Picture the scene last week on a sun-bathed practice field at Disney's ESPN Wide World of Sports as Mickey Conn lingered near midfield, watching a special-teams drill two days before the Under Armour All-America Game.
Conn, the coach at Loganville (Ga.) Grayson High School, served as an assistant in this all-star game largely because of the presence of his 6-foot-5, 265-pound defensive end, Robert Nkemdiche, who sat on a bench 30 yards away, surrounded by other top college prospects.
Nkemdiche, considering Ole Miss and LSU, has stood alone atop the ESPN 150 since its initial release in April. After a strong showing at the UA Game and its practice sessions, he remains No. 1 in the final individual rankings, released Thursday.
Really, all eyes in recruiting began to focus on Nkemdiche before his junior year in 2011.
It's been some kind of an 18-month ride -- right, Coach Conn?
Conn raised his eyebrows and nodded in agreement as he pondered the next question.
How did you all handle it -- the unprecedented attention, so many college coaches who sought an edge in recruiting Nkemdiche, the constant demands, the ridiculous expectations?
"I don't know," Conn said. "I think all of us are still trying to figure that out."
The answer lies within Nkemdiche, who never lost his edge.
He did it with equal parts hunger, competitiveness and humility -- a mixture that helps Nkemdiche follow nicely in the footsteps of Jadeveon Clowney and Mario Edwards Jr., top-rated prospects of the past two years who refused to fall victim to the pressure and transitioned well to college.
"I wish I would have known what I should do to get that pressure off my back and how to do it," Nkemdiche said. "The toughest part of being No. 1 is being pulled by people every day. I am constantly hearing, 'Oh Robert do this' or 'Robert do that.'"
But Nkemdiche never let the pressure take over.
Prospects who failed to manage their situations litter the rankings of past years. Nkemdiche's story, though unfinished, appears on track to go the way of Clowney and Edwards.
Even if you didn't follow him as the nation's No. 1 recruit in 2011 out of Rock Hill (S.C.) South Pointe, you know Clowney by now. He was the SEC defensive player of the year as a sophomore at South Carolina, finished sixth in the Heisman Trophy balloting and set a school record with 13 sacks.
He is the best at what he does. It's always been that way. But some day, when Clowney encounters a bump in the road, he'll be ready, said Bobby Carroll, his former high school coach.
"I've never seen him go out and tell anybody he was the best player in the country," said Carroll, now the coach at York (S.C.) High School. "I think it's how he was raised. He is such a competitor and wrapped up in wanting to win that he doesn't think about the individual accolades or what they mean."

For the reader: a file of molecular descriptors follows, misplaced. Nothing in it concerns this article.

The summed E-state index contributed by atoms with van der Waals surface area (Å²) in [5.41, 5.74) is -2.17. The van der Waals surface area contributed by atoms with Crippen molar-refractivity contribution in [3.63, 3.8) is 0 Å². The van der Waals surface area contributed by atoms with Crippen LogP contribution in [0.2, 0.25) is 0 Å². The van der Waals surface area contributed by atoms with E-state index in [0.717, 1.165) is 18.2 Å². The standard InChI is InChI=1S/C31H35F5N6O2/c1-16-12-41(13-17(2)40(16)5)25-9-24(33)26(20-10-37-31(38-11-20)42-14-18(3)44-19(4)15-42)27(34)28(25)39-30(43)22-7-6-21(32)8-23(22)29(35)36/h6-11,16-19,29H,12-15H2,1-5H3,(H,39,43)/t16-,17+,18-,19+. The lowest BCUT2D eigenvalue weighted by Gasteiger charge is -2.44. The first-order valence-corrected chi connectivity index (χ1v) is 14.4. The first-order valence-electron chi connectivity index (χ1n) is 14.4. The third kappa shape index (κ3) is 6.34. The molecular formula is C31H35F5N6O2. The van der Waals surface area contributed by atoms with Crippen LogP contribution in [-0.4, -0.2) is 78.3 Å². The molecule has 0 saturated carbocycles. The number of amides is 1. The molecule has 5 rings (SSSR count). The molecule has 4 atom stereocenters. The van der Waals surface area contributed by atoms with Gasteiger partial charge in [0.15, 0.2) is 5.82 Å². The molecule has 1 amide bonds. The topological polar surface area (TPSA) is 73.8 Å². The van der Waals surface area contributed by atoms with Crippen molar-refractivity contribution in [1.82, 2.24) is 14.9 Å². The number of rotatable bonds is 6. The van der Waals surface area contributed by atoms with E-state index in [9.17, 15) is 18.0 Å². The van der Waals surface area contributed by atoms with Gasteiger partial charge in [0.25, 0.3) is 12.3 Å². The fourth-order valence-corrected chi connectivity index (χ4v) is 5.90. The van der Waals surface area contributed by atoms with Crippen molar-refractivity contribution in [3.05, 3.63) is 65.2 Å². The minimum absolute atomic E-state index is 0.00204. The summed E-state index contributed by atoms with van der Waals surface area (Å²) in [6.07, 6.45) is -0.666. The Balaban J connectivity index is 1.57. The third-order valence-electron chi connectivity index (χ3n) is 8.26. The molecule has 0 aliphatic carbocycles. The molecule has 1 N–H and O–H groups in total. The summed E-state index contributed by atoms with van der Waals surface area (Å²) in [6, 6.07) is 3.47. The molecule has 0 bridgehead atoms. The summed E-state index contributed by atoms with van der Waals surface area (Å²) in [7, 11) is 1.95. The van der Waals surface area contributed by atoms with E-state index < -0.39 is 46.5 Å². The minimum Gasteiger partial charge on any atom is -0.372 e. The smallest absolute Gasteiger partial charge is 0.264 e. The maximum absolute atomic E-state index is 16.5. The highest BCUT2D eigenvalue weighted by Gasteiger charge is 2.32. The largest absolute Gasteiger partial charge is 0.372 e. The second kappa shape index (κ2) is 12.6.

That's humility at work.
When pushed, Clowney increases his intensity. Carroll said he remembers a few instances at practice when he barked at Clowney to show more energy.
"Usually, about five minutes later, we were calling an ambulance," the coach said.
Edwards, a defensive end who went wire to wire last year atop the ESPN 150 out of Denton (Texas) Ryan, faced adversity as a freshman at Florida State.
He was too heavy. He was buried on the depth chart. He was looking at a redshirt year.
"He was down," FSU coach Jimbo Fisher said, "but he listened. With his ability to listen and believe in what we're saying, he just kept getting better and better. He realized he had to work hard. It wasn't just, 'I'm Mario Edwards.' There were a bunch of good players around here."
Edwards' father, Mario Edwards Sr., calls it hunger.
"The main thing you've got to do is stay hungry," said the elder Edwards, a former Seminoles star and NFL cornerback who followed Mario Jr. to Tallahassee as the director of player development under Fisher. "You can't get complacent."
Edwards Jr. lost weight. He played a few snaps early and entered the starting lineup as injuries hit the FSU defense.
"Sometimes, about great ones, they say, 'I can't believe that guy failed,'" Fisher said. "Well, it's because they never faced adversity. And the first time they face it, they go in the tank. It's always somebody else's fault. They never learn how to gut things out.
"Mario was very unique in that he reached down deep and changed his personal habits. That's a tough thing to do, and because of it, he was able to be successful."
We know Nkemdiche has the athleticism of those who came before him, but can he match Edwards' hunger and Clowney's humility?
His journey over the past year offers an indication.
Nkemdiche has wavered in his college decision. He committed to Clemson in June, decommitted in November, toyed with Georgia, Alabama, Florida and others before declaring recently that he'd visit Ole Miss and LSU.
It may change again before Feb. 6. Clowney delayed his decision until nearly two weeks after signing day. Nkemdiche could get away with the same.
But in Florida last week, Nkemdiche displayed the intangibles that help define his Teflon exterior.
With all eyes trained on him, Nkemdiche fit well among the less-publicized players. When he went down with a groin injury in practice, he vowed to return quickly. And he did.
Minutes after Conn pondered the past year in astonishment, Nkemdiche caught some flak on the bench, courtesy of Ra'Shaad Samples, the Oklahoma State-committed receiver from Dallas Skyline. Aware of the attention Nkemdiche commanded, Samples suggested they ought to change the name of the UA Game.
Call it the Nkemdiche Special, Samples said.
Nkemdiche just smiled. No doubt his life often felt like reality TV. The past year -- and his wire-to-wire run -- makes it required viewing from this point forward.